Possible Areas for Improvements
Let’s consider. If we want to improve or expedite the research process which leads to improved submissions, we can provide help at several points.
1. At the initiation of the research process. Themes, research agenda, suggestions as to what kinds of research are needed. Let people know what we are interested in seeing research on.
2. Along with that, providing guidance to the available literature. What kind of theories, what kinds of research have already been done, where are the holes (which overlaps with the research agenda, of course), what kind of hypotheses need testing? The easiest thing here is simply an annotated guide to the “good” literature, perhaps a wiki with summaries and such available to help people.
3. Feedback on ideas and proposals for research. In particular, helping students to develop a good research proposal and approach before they perform their research. Perhaps allow submission and review of proposals, with feedback to help them?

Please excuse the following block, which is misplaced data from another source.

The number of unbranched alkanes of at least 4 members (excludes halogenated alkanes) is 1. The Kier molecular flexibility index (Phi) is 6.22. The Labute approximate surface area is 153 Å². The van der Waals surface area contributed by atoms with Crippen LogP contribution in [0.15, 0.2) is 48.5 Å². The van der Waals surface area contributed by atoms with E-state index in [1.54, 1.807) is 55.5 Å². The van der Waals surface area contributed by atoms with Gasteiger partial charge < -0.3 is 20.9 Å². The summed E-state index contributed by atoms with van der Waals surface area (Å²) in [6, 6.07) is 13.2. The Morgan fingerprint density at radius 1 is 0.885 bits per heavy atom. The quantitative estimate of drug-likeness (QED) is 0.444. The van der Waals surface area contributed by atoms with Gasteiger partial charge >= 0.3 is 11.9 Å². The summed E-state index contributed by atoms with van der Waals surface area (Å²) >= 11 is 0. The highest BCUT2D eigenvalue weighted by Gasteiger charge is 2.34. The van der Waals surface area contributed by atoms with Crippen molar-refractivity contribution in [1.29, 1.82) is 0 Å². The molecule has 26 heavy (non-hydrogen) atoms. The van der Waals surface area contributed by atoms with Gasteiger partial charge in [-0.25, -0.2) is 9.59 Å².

4. Checklists, guidelines, models of good research approaches? I doubt that we want to get into the business of mentoring people doing their research, but we certainly can provide support. Ah! We might also help with analysis? Sometimes students need a little help sorting out the statistics and such.
5. Guidelines, checklists, and models for writing a report. For models, especially, we need to provide a recommended set of “good” papers, probably based on the “best” papers from various conferences. We might also provide some models of outlines, graphics, and other steps in writing a paper, presentation, etc.
6. Mentoring and feedback for papers. Especially for English as a second language people, some help in organizing and turning ideas into readable English is really needed. This needs to start well before the ordinary review cycle, so that they have something which can be usefully submitted.
7. Submission aids. Checklist and guide to the submission process. Information about what the reviewers are looking for. Formatting help. Providing time for revision nad English help.